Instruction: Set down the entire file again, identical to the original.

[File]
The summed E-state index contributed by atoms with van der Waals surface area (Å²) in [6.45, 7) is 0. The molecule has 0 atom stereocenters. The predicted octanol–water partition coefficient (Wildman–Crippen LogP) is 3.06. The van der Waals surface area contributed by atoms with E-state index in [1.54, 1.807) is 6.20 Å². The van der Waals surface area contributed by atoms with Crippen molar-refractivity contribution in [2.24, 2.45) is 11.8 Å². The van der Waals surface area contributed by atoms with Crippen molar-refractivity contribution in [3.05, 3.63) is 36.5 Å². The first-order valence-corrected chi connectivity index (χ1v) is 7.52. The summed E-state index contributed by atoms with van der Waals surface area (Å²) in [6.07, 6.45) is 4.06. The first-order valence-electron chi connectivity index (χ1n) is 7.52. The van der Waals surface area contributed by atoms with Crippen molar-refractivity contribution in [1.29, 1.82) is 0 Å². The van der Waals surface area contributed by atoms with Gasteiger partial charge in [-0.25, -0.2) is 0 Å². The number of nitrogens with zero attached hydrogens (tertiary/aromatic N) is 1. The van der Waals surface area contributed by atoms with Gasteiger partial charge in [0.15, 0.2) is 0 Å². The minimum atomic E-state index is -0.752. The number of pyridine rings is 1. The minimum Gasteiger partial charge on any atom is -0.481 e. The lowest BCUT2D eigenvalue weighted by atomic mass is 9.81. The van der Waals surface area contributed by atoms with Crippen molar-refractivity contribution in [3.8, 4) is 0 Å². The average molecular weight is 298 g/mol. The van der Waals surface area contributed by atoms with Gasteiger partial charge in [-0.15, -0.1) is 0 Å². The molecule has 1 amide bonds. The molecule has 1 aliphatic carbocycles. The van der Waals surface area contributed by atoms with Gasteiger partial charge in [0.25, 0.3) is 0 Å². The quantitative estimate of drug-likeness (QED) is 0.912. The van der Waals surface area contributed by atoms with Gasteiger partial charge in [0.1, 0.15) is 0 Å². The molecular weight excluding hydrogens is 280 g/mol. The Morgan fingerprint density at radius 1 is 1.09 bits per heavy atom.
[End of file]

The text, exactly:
The summed E-state index contributed by atoms with van der Waals surface area (Å²) in [6.45, 7) is 0. The molecule has 0 atom stereocenters. The predicted octanol–water partition coefficient (Wildman–Crippen LogP) is 3.06. The van der Waals surface area contributed by atoms with E-state index in [1.54, 1.807) is 6.20 Å². The van der Waals surface area contributed by atoms with Crippen molar-refractivity contribution in [2.24, 2.45) is 11.8 Å². The van der Waals surface area contributed by atoms with Crippen molar-refractivity contribution in [3.05, 3.63) is 36.5 Å². The first-order valence-corrected chi connectivity index (χ1v) is 7.52. The summed E-state index contributed by atoms with van der Waals surface area (Å²) in [6.07, 6.45) is 4.06. The first-order valence-electron chi connectivity index (χ1n) is 7.52. The van der Waals surface area contributed by atoms with Crippen molar-refractivity contribution in [1.29, 1.82) is 0 Å². The van der Waals surface area contributed by atoms with Gasteiger partial charge in [-0.25, -0.2) is 0 Å². The number of nitrogens with zero attached hydrogens (tertiary/aromatic N) is 1. The van der Waals surface area contributed by atoms with Gasteiger partial charge in [0.15, 0.2) is 0 Å². The minimum atomic E-state index is -0.752. The number of pyridine rings is 1. The minimum Gasteiger partial charge on any atom is -0.481 e. The lowest BCUT2D eigenvalue weighted by atomic mass is 9.81. The van der Waals surface area contributed by atoms with Crippen molar-refractivity contribution in [3.8, 4) is 0 Å². The average molecular weight is 298 g/mol. The van der Waals surface area contributed by atoms with Gasteiger partial charge in [-0.15, -0.1) is 0 Å². The molecule has 1 amide bonds. The molecule has 1 aliphatic carbocycles. The van der Waals surface area contributed by atoms with Gasteiger partial charge in [0.25, 0.3) is 0 Å². The quantitative estimate of drug-likeness (QED) is 0.912. The van der Waals surface area contributed by atoms with Gasteiger partial charge in [0.1, 0.15) is 0 Å². The molecular weight excluding hydrogens is 280 g/mol. The Morgan fingerprint density at radius 1 is 1.09 bits per heavy atom.